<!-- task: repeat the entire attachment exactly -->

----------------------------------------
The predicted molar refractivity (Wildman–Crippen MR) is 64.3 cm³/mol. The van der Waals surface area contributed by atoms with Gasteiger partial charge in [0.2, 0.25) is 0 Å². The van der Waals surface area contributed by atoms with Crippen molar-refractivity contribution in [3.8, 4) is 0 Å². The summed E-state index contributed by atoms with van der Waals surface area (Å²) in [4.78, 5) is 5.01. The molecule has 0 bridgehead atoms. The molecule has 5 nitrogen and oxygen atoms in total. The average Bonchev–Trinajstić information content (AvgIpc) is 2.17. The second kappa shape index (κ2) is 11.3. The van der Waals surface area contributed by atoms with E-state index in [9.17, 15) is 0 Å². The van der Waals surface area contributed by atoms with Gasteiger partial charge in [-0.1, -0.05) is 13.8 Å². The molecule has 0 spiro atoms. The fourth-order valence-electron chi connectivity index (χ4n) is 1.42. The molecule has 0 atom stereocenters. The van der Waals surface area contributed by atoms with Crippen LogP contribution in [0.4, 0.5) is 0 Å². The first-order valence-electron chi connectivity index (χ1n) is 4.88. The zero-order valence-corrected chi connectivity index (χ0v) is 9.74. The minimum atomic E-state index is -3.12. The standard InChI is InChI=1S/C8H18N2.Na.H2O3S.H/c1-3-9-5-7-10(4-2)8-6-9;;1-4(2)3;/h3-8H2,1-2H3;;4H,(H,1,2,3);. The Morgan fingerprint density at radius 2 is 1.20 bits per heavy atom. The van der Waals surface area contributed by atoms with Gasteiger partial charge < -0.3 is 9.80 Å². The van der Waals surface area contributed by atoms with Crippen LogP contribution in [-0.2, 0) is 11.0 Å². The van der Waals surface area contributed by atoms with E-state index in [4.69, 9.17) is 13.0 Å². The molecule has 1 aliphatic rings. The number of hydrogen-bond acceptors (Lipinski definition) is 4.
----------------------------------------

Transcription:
The predicted molar refractivity (Wildman–Crippen MR) is 64.3 cm³/mol. The van der Waals surface area contributed by atoms with Gasteiger partial charge in [0.2, 0.25) is 0 Å². The van der Waals surface area contributed by atoms with Crippen molar-refractivity contribution in [3.8, 4) is 0 Å². The summed E-state index contributed by atoms with van der Waals surface area (Å²) in [4.78, 5) is 5.01. The molecule has 0 bridgehead atoms. The molecule has 5 nitrogen and oxygen atoms in total. The average Bonchev–Trinajstić information content (AvgIpc) is 2.17. The second kappa shape index (κ2) is 11.3. The van der Waals surface area contributed by atoms with E-state index in [9.17, 15) is 0 Å². The van der Waals surface area contributed by atoms with Gasteiger partial charge in [-0.1, -0.05) is 13.8 Å². The molecule has 0 spiro atoms. The fourth-order valence-electron chi connectivity index (χ4n) is 1.42. The molecule has 0 atom stereocenters. The van der Waals surface area contributed by atoms with Crippen LogP contribution in [0.4, 0.5) is 0 Å². The first-order valence-electron chi connectivity index (χ1n) is 4.88. The zero-order valence-corrected chi connectivity index (χ0v) is 9.74. The minimum atomic E-state index is -3.12. The standard InChI is InChI=1S/C8H18N2.Na.H2O3S.H/c1-3-9-5-7-10(4-2)8-6-9;;1-4(2)3;/h3-8H2,1-2H3;;4H,(H,1,2,3);. The Morgan fingerprint density at radius 2 is 1.20 bits per heavy atom. The van der Waals surface area contributed by atoms with Gasteiger partial charge < -0.3 is 9.80 Å². The van der Waals surface area contributed by atoms with Crippen LogP contribution in [-0.2, 0) is 11.0 Å². The van der Waals surface area contributed by atoms with E-state index in [4.69, 9.17) is 13.0 Å². The molecule has 1 aliphatic rings. The number of hydrogen-bond acceptors (Lipinski definition) is 4.